Yesterday was one of those days.
Unable to get any traction with my book, I decided to reread the first 100 pages to check the flow, maybe work on taking out the 20 pages of cardboard I know are in there.
My bane tends to be unfocused conversations—when the characters take 3 pages to sort of hint at something, instead of 1 page to actually say something. Well, unfocused conversations and repeated conversations. I found my heroine wandering off to shoot billiards twice with the same person to have fairly similar, team building conversations, and I think my twins must have sat in their upstairs bedroom half a dozen times to powwow.
I cut out 20 pages no problem, but then I was right back to staring blankly at my draft. So I tinkered with the opening paragraphs for 2 hours.
Yes. 2 hours on less than half a page.
And then it was 4 o’clock, so time to fold the laundry, get in a work out, shower, pull together some dinner (meatloaf, carrots, mashed potatoes, and biscuits. Wintertime comfort), leaving me all evening to feel morose about my lack of progress.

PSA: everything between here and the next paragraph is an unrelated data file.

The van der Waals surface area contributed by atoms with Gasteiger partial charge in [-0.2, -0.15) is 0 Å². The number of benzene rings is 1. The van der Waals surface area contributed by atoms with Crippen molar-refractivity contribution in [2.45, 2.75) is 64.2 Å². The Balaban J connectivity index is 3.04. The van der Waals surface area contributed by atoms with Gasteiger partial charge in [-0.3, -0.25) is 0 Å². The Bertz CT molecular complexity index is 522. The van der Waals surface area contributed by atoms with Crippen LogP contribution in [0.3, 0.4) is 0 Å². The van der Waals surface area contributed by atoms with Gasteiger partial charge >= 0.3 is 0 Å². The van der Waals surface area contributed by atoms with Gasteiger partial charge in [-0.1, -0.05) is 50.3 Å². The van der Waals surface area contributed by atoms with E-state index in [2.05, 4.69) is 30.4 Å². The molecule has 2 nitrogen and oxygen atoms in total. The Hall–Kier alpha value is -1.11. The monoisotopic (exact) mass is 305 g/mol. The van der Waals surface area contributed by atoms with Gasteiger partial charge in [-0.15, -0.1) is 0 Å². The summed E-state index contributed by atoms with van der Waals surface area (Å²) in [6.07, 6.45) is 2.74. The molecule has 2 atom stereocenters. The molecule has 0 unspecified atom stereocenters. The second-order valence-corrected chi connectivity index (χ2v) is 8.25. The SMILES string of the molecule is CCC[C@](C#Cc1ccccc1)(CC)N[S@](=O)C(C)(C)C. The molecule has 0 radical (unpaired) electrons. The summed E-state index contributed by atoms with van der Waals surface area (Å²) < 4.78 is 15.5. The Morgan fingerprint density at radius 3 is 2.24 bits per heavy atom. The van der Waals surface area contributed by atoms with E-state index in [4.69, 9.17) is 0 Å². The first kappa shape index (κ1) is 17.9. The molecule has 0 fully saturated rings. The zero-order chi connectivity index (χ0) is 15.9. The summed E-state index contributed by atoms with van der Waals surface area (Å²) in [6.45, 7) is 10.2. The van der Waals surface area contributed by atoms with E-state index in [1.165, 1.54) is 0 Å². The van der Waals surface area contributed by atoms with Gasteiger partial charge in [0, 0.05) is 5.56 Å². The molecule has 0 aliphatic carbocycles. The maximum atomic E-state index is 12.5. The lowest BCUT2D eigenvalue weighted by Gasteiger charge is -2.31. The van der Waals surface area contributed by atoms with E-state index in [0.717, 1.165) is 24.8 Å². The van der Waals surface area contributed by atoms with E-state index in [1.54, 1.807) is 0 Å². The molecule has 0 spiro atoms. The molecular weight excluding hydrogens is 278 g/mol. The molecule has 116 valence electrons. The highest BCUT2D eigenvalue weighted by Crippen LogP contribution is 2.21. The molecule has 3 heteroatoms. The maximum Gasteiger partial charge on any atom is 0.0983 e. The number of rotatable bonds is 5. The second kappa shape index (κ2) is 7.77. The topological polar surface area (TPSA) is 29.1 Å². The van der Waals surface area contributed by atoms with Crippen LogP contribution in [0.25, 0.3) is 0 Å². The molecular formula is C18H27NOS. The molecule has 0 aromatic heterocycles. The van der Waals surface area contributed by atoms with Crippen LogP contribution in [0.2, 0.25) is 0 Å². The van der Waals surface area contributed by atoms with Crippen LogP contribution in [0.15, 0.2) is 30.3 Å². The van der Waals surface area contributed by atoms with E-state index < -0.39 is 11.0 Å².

If you haven’t noticed, I’m performance driven.
And I loathe it. I know it makes me miserable, this way of setting standards by clocking my best time EVER and then expecting every day to be similarly triumphant. It’s like dominos set too close together: push over just one and suddenly your whole sense of worth and well-being collapses. Then you fight the feeling of panic by lecturing yourself and demanding better.
The funny thing is that the very attempt to change this behavior is just an extension of the same pattern: I hate being performance driven because it makes me unhappy. I will change my behavior patterns, thereby resolving this unhappiness; I will perform better at not being performance driven.
The irony, it stings.
“You should take a break,” Carl says. “Rome wasn’t built in a day.”
I say I’m not trying to build Rome, I was aiming for a modest shack in the swamp, but even that’s looking pretty jacked up, and every time it rains the roof leaks and—
“Refill the tank,” he says. “Read some books. Relax.”
EVERYTHING IS BAD, I say.
We both have our phrases of self-deprecating misery when the final straw has been reached. Carl says THE UNIVERSE IS AGAINST ME. Usually when his coat falls off the hanger after a terrible day at work. I say EVERYTHING IS BAD, but it means the same thing.
Just one of those days when you have no answers.
Also known as being human.
When I was really little, I remember devoting a significant amount of my prayer life to asking God to turn me into an animal—preferably a shapeshifter, so I could keep my options open. Now I mostly want to be a super hero. Ideal powers would be laser insight into any situation, regenerating self-esteem, stretchy compassion that could cover any situation, and the ability to turn clay into gold.
Weirdly, these prayers aren’t being answered either.